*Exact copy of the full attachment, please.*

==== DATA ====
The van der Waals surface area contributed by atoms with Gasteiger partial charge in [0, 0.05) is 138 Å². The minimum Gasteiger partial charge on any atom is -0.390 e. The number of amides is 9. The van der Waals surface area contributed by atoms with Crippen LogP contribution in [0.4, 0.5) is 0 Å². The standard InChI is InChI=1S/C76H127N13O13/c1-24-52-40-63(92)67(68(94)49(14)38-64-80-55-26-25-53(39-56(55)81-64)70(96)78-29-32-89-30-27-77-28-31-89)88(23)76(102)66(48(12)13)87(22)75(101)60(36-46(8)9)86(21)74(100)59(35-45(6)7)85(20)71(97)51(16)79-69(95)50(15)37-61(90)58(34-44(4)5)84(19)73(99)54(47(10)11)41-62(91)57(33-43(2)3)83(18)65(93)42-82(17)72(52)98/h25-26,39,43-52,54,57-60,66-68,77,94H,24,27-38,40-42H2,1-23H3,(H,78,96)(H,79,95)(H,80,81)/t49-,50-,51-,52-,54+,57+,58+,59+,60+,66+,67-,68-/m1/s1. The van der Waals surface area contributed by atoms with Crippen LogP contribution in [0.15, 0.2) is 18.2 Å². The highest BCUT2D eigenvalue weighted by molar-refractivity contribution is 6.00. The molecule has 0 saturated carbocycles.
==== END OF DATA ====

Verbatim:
The van der Waals surface area contributed by atoms with Gasteiger partial charge in [0, 0.05) is 138 Å². The minimum Gasteiger partial charge on any atom is -0.390 e. The number of amides is 9. The van der Waals surface area contributed by atoms with Crippen LogP contribution in [0.4, 0.5) is 0 Å². The standard InChI is InChI=1S/C76H127N13O13/c1-24-52-40-63(92)67(68(94)49(14)38-64-80-55-26-25-53(39-56(55)81-64)70(96)78-29-32-89-30-27-77-28-31-89)88(23)76(102)66(48(12)13)87(22)75(101)60(36-46(8)9)86(21)74(100)59(35-45(6)7)85(20)71(97)51(16)79-69(95)50(15)37-61(90)58(34-44(4)5)84(19)73(99)54(47(10)11)41-62(91)57(33-43(2)3)83(18)65(93)42-82(17)72(52)98/h25-26,39,43-52,54,57-60,66-68,77,94H,24,27-38,40-42H2,1-23H3,(H,78,96)(H,79,95)(H,80,81)/t49-,50-,51-,52-,54+,57+,58+,59+,60+,66+,67-,68-/m1/s1. The van der Waals surface area contributed by atoms with Crippen LogP contribution in [0.15, 0.2) is 18.2 Å². The highest BCUT2D eigenvalue weighted by molar-refractivity contribution is 6.00. The molecule has 0 saturated carbocycles.